The lake District: UNESCO World Heritage Site – A Student’s Perspective

Recently we visited Ulverston to carry out a survey, despite being situated just outside the Lake District National Park boundary there seemed to be an element of excitement amongst the locals we spoke to regarding the Lake Districts new UNESCO World Heritage site status. The Lake District is now the latest addition to the list of UNESCO World Heritage sites situated within the United Kingdom. UNESCO World Heritage status in its simplest form means an area is given designation by the United Nations due to its outstanding universal value. There are now over 1050 of these sites in the world, 31 of which are situated either in the United Kingdom or on British Overseas Territories.  Some well-known examples of existing UNESCO World Heritage sites in the United Kingdom include Stonehenge, Westminster Abbey, the Tower of London and Liverpool. The Lake District is the 13th addition to this renowned list of UNESCO World Heritage sites in the United Kingdom or on British Overseas Territories since the year 2000 began, the last addition before this was in July 2016 and was Gorham’s cave complex situated in Gibraltar, recognised due to ancient rock engravings that illustrate significant ‘Neanderthal and human evolution’ (UNESCO).  The Lake District’s bid to become recognised as a World heritage site was long in formation and was eventually submitted in February 2016. This piece will look at the potential advantages and disadvantages of UNESCO World Heritage Status and will delve into predictions that have been made in terms of the property and development market.

One of the main aims and advantages of becoming recognised as a World Heritage Site is the attention and recognition that is given towards the preservation and conservation of the site, with new barriers to potential development that could impact the environment in the future. As well as this, there is much evidence that outlines how becoming a UNESCO World Heritage site can boost tourism and therefore have an economic impact on the area in question. However, as a result of an increase in tourist influx, the UNESCO World Heritage status has been criticised in the past as it can be considered to be a cause of damage to protected sites through an increase foot fall, this therefore defeats the main objective of UNESCO Heritage sites which is to conserve and protect areas of outstanding universal value. Despite positive emotions about the UNESCO status emulating from the people we spoke to in Ulverston, there are also those who have their doubts whether the new-found status will be positive for the Lake District at all, who echo the previous sceptics regarding the increase in tourism and how this could have a negative impact. Those who feel the UNESCO status will be negative in terms of tourism increase list issues such as; the need for increased development to accommodate for tourists. This could in turn lead to a potential impact of the real estate market, there is a predicted increase in second homes, which is already a recognised issue in the Lake District anyway- effectively, there is a fear that the area could become overrun with tourists.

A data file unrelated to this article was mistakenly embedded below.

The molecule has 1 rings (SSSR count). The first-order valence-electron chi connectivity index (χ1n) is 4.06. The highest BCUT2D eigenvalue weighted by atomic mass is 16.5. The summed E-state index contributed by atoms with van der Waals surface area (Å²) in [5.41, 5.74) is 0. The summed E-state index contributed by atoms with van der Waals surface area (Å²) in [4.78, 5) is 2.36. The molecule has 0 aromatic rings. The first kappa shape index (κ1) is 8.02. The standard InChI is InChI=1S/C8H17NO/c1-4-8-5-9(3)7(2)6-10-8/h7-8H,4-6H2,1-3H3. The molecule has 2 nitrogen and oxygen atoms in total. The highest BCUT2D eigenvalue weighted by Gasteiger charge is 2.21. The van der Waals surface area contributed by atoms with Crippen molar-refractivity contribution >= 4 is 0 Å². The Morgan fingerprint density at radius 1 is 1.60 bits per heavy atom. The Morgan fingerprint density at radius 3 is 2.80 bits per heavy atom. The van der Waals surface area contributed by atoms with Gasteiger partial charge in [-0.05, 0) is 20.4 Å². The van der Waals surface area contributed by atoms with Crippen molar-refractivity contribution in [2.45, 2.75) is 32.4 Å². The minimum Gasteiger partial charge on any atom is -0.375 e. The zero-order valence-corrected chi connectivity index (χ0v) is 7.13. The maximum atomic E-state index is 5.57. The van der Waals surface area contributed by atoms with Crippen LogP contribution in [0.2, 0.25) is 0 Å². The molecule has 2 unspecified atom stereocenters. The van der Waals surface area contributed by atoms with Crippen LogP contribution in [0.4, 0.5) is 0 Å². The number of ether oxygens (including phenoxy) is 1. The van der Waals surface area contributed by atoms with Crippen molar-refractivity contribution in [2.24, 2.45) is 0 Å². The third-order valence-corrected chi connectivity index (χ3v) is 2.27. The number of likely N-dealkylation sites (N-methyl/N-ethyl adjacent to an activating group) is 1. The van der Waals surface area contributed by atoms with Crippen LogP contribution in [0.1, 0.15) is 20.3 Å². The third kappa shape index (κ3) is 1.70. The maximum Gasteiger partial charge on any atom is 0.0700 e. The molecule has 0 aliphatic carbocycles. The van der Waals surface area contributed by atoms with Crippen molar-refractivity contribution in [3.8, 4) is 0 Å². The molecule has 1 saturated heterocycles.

Despite those who see the new UNESCO status to be negative, there are also those who feel the status will benefit the Lake District, potential benefits are not only linked to the fields of conservation and preservation of the landscape, but also in terms of boosting the local economy through tourism. As well as this, those who feel the Lake District’s housing market will be made increasingly unaffordable for local people, the younger generation in particular, due to the new UNESCO status, may actually be wrong. It is said that local Estate Agency companies have argued that the residential housing market is not likely to be effected. Instead, it is claimed that the only real estate sector that will be directly affected is that of the rental holiday accommodation market, and that is likely to rise due to the increased influx of tourists.

To conclude, as a result of the Lake District’s new UNESCO World Heritage site status, it is likely that the foot fall of tourists will increase within the Lake District National Park and its surrounding areas. This is due to people wanting to visit locations featured on UNESCO’s designated list of areas with outstanding universal value. Therefore, the lake District is likely to become a more sought-after location for purchasing holiday accommodation for rental purposes, however the residential market is predicted to stay fairly consistent with the current level, which is already quite high due to the reputation the Lake District already possesses. So, in effect, areas such as Ulverston are likely to see an increase in tourists and therefore small businesses will potentially see the positive effect of this, therefore this links right back to the positive feeling the locals of Ulverston had as mentioned at the beginning of this piece.

lake Windermere Scenery

Leave a Reply

Your email address will not be published. Required fields are marked *